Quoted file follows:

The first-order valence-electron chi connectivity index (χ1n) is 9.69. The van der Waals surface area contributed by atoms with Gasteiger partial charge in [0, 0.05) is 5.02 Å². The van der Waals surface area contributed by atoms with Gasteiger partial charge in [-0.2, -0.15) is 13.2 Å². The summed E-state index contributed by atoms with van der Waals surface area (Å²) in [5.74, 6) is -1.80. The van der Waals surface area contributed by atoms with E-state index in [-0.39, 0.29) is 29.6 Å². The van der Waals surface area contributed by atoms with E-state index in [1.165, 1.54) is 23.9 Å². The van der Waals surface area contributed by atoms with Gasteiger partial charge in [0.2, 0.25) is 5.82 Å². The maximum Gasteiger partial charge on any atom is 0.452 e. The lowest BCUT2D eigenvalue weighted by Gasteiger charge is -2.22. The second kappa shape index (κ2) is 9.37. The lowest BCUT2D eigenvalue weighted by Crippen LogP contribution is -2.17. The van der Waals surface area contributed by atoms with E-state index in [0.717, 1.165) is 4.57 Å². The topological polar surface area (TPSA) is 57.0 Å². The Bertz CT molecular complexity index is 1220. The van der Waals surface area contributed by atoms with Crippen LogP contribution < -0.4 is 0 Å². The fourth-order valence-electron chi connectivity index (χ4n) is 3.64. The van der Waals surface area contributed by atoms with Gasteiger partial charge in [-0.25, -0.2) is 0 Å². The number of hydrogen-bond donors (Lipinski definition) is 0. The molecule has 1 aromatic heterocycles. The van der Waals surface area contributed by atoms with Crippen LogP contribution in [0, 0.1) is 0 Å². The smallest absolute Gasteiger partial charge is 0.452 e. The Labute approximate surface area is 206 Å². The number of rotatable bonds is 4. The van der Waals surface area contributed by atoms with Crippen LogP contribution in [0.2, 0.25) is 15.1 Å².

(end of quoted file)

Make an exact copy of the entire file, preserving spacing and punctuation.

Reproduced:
The first-order valence-electron chi connectivity index (χ1n) is 9.69. The van der Waals surface area contributed by atoms with Gasteiger partial charge in [0, 0.05) is 5.02 Å². The van der Waals surface area contributed by atoms with Gasteiger partial charge in [-0.2, -0.15) is 13.2 Å². The summed E-state index contributed by atoms with van der Waals surface area (Å²) in [5.74, 6) is -1.80. The van der Waals surface area contributed by atoms with E-state index in [-0.39, 0.29) is 29.6 Å². The van der Waals surface area contributed by atoms with E-state index in [1.165, 1.54) is 23.9 Å². The van der Waals surface area contributed by atoms with Gasteiger partial charge in [0.2, 0.25) is 5.82 Å². The maximum Gasteiger partial charge on any atom is 0.452 e. The lowest BCUT2D eigenvalue weighted by Gasteiger charge is -2.22. The second kappa shape index (κ2) is 9.37. The lowest BCUT2D eigenvalue weighted by Crippen LogP contribution is -2.17. The van der Waals surface area contributed by atoms with E-state index in [0.717, 1.165) is 4.57 Å². The topological polar surface area (TPSA) is 57.0 Å². The Bertz CT molecular complexity index is 1220. The van der Waals surface area contributed by atoms with Crippen LogP contribution < -0.4 is 0 Å². The fourth-order valence-electron chi connectivity index (χ4n) is 3.64. The van der Waals surface area contributed by atoms with Gasteiger partial charge in [-0.25, -0.2) is 0 Å². The number of hydrogen-bond donors (Lipinski definition) is 0. The molecule has 1 aromatic heterocycles. The van der Waals surface area contributed by atoms with Crippen LogP contribution in [0, 0.1) is 0 Å². The smallest absolute Gasteiger partial charge is 0.452 e. The Labute approximate surface area is 206 Å². The number of rotatable bonds is 4. The van der Waals surface area contributed by atoms with Crippen LogP contribution in [0.2, 0.25) is 15.1 Å².